Accused From the back of the book: Accused of writing soft-porn, which is certainly a relative characterization, Caldwell seems determined to expose the cruel and evil aspects of human nature, focusing on the poor and highly prejudiced South of his time. Estherville is no exception, as it follows a mulatto brother and sister who are repeatedly victimized, often sexually, in the very "white" town of Estherville. Again, this notion of man as little more than a self-proclaimed civilized animal some more civilized than others whose base drives unchecked not only control him but also ultimately corrupt him is nothing new and repeated throughout this book.
A Place Called Estherville by Erskine Caldwell
Things like racial inequality, prejudice, subjugation and exploitation, hate crimes, etc. He doesn't mince words or sugarcoat his message with a make-you-feel-good ending or uplifting plots. Instead, he makes it ugly and sometimes awfully so, although his books do offer a satisfying conclusion even if the redemption is subtle.
For the most part, his characters are unsavory, sometimes lacking even one redeeming quality, but ultimately effective at showcasing the injustices of a cruel world. So, yeah, I can understand why some people don't enjoy his work.
But for me, the writing was wonderful, the characters well constructed, if often unlikeable, and his in-your-face style, effective. In some ways, I am reminded of contemporary writers like Junot Diaz, whose work feels just as raw but more autobiographical. There is also a level of absurdity in Caldwell's books that at times seems almost comical, which is odd if you consider the tragic nature of his characters and their story.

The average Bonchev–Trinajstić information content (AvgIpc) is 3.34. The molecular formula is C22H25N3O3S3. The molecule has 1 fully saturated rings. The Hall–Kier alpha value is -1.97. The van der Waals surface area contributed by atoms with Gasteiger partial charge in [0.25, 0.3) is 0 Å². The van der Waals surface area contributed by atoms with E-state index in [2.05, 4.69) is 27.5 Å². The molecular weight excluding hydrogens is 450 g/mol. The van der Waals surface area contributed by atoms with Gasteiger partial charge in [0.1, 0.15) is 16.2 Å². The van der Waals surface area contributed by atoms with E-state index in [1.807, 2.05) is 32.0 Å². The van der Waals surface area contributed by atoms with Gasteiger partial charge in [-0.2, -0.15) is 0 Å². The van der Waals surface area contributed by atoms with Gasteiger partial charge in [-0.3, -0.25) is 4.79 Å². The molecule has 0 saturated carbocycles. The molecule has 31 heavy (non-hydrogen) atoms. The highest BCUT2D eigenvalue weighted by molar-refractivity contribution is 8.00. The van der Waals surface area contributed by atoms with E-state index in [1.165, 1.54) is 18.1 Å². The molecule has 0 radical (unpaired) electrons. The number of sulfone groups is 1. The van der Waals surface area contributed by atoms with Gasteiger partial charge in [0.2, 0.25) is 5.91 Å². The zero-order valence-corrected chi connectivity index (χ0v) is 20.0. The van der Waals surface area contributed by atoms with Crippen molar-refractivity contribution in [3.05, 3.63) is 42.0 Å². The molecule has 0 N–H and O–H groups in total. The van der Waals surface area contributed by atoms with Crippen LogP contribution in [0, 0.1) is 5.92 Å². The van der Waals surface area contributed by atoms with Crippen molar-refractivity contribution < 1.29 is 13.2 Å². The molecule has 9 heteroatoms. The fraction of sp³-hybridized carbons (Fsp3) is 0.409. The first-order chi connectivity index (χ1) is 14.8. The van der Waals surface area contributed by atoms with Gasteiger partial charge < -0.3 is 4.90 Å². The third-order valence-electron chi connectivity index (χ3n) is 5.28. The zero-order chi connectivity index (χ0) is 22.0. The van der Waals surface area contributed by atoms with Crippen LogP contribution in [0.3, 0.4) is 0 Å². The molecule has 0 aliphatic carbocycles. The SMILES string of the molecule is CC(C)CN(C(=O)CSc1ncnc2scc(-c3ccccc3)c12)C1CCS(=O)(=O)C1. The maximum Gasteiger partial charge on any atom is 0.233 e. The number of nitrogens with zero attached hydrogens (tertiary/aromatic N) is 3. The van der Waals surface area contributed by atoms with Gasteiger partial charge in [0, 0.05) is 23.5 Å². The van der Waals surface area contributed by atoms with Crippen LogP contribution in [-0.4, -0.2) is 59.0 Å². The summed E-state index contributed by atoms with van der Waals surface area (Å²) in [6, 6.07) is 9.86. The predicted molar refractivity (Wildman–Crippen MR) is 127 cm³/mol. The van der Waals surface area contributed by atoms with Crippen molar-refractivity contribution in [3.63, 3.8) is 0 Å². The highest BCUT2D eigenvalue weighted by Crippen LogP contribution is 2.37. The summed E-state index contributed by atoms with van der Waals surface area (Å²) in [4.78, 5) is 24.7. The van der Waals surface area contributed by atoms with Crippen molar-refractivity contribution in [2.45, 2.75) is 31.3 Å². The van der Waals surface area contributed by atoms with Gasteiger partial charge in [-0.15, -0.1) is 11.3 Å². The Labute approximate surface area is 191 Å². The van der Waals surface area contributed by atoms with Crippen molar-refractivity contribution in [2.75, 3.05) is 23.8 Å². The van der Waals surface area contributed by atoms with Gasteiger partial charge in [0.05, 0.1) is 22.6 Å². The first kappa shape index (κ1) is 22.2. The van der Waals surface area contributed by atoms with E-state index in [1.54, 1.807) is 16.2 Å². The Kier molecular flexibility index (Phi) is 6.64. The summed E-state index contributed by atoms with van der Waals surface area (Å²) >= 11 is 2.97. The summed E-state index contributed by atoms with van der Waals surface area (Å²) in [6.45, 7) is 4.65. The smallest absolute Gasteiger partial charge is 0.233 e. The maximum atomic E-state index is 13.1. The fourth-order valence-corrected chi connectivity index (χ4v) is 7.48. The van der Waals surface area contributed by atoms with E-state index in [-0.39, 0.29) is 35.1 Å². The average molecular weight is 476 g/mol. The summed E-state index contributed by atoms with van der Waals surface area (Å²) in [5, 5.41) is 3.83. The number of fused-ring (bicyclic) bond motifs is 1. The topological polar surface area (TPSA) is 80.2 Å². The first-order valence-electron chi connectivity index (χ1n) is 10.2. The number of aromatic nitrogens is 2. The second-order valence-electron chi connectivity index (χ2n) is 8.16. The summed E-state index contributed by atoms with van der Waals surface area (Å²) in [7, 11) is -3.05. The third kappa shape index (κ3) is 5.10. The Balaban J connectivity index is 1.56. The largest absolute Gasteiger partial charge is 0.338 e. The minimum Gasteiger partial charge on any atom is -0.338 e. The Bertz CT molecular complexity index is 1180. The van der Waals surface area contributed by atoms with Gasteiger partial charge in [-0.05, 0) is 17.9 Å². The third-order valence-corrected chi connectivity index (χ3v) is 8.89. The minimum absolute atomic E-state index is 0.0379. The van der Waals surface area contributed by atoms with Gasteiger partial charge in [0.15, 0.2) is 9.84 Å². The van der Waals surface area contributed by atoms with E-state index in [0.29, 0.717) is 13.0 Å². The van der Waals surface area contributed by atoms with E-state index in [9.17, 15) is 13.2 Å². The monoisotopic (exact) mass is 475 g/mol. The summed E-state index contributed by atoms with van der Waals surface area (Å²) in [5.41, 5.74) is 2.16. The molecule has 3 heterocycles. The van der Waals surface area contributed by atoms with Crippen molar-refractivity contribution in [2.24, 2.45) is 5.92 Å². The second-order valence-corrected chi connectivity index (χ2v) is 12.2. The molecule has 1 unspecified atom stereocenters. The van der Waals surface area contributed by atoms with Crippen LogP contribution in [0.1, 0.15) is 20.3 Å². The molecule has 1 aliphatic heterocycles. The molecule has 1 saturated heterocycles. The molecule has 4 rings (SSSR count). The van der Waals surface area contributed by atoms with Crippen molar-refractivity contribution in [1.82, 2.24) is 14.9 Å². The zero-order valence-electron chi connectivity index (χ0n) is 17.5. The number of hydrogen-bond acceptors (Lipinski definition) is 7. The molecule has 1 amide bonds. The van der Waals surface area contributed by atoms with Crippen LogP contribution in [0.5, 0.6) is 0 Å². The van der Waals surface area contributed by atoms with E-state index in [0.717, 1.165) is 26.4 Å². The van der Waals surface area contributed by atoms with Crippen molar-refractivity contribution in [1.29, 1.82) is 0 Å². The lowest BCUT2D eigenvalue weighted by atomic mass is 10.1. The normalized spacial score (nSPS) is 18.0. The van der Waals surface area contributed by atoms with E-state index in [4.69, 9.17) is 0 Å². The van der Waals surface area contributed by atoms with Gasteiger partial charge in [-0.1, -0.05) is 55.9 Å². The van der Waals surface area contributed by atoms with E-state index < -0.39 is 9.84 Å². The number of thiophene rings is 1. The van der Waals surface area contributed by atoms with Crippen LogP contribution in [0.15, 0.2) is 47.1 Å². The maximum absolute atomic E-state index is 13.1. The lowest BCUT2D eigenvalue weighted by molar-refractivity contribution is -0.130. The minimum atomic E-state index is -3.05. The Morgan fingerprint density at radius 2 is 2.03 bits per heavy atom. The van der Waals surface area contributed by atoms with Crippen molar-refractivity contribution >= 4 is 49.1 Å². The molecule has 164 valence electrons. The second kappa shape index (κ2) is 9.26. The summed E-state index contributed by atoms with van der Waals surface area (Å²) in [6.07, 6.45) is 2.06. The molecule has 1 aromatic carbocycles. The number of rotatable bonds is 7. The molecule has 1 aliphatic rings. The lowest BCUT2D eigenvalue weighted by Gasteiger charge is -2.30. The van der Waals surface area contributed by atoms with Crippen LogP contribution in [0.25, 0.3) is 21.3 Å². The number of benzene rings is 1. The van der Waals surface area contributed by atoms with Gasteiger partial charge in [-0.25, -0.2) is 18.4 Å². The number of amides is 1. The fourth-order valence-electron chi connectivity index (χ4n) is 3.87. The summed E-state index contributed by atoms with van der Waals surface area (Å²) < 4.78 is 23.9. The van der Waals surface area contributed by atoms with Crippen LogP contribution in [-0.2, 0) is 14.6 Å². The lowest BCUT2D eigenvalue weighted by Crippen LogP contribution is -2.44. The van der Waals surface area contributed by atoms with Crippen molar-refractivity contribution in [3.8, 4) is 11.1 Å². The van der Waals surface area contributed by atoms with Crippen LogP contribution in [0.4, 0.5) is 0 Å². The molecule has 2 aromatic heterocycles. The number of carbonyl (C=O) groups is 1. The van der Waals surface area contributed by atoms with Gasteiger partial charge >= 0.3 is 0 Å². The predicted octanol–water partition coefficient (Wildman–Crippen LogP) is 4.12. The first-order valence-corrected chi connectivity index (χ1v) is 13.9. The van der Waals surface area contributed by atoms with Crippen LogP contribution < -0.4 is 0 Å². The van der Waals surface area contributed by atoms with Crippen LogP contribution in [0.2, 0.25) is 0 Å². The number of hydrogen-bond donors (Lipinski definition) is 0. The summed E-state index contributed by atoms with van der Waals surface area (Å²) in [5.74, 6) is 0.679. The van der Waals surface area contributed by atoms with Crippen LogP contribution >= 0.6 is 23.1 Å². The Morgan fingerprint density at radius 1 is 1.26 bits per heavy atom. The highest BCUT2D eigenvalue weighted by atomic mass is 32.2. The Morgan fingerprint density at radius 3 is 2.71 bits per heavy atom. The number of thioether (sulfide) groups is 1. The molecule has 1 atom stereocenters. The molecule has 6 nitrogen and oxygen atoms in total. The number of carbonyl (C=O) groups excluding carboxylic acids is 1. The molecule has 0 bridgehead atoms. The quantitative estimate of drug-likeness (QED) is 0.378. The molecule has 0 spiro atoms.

I also bought two collections of his short stories and I am even more excited about reading them after completing Estherville. It's like eating spinach instead of ice cream when you were a kid. The spinach might not look appetizing and you might not have learned to appreciate it's bitter taste, but that doesn't change the fact that's it's much better for you than the super-sweet vanilla fudge swirl that you would have probably chosen if given the choice.
I personally love spinach, at least now, partly because I know it's good for me. Mar 03, Pamela rated it really liked it. Where Caldwell's other characters are more caricatures of themselves, these characters are heart-breakingly realistic. All in all, a very disturbing book that should be much more well-known than it is.
Place Called Estherville
I loved this book as I have loved all the books of Erskine Caldwell that I have read thus far. While most people rave about Tobacco Rd and I am not disputing for a second that it was a great read, the characters in this novel are more 'real', like people you could and might have known in your life, and their dignity, fears, oppression and poverty make for a wonderful albeit heartbreaking story.
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Sep 12, Russell Bittner rated it it was amazing. Unlike God, however, there are no mistakes in his creations—no minor missteps. Every word is the result of a perfect craft. Most of Place Called Estherville is dialogue—and contains just a few scenes, a handful of characters. But each word of it creates a scene and a mood for his dialogue. And if you do—like it, that is—add his other works to your library. The ones I know of and have read: Nov 27, John rated it it was amazing Shelves: Well it is because so much of it reminded me of what I saw in my own home town in the s.
Even more terrible is the fact that it is still true today in many rural and urban settings. Of course today it involves a different group of people, now being the newest immigrants here. Terrible story Did not like or finish this book. Would not recommend it to anyone. Not my kind of book at all.
Jun 03, Bob Behlen rated it liked it. Apr 22, Robin rated it it was ok. This book is about the lives of black people in the South after the civil war.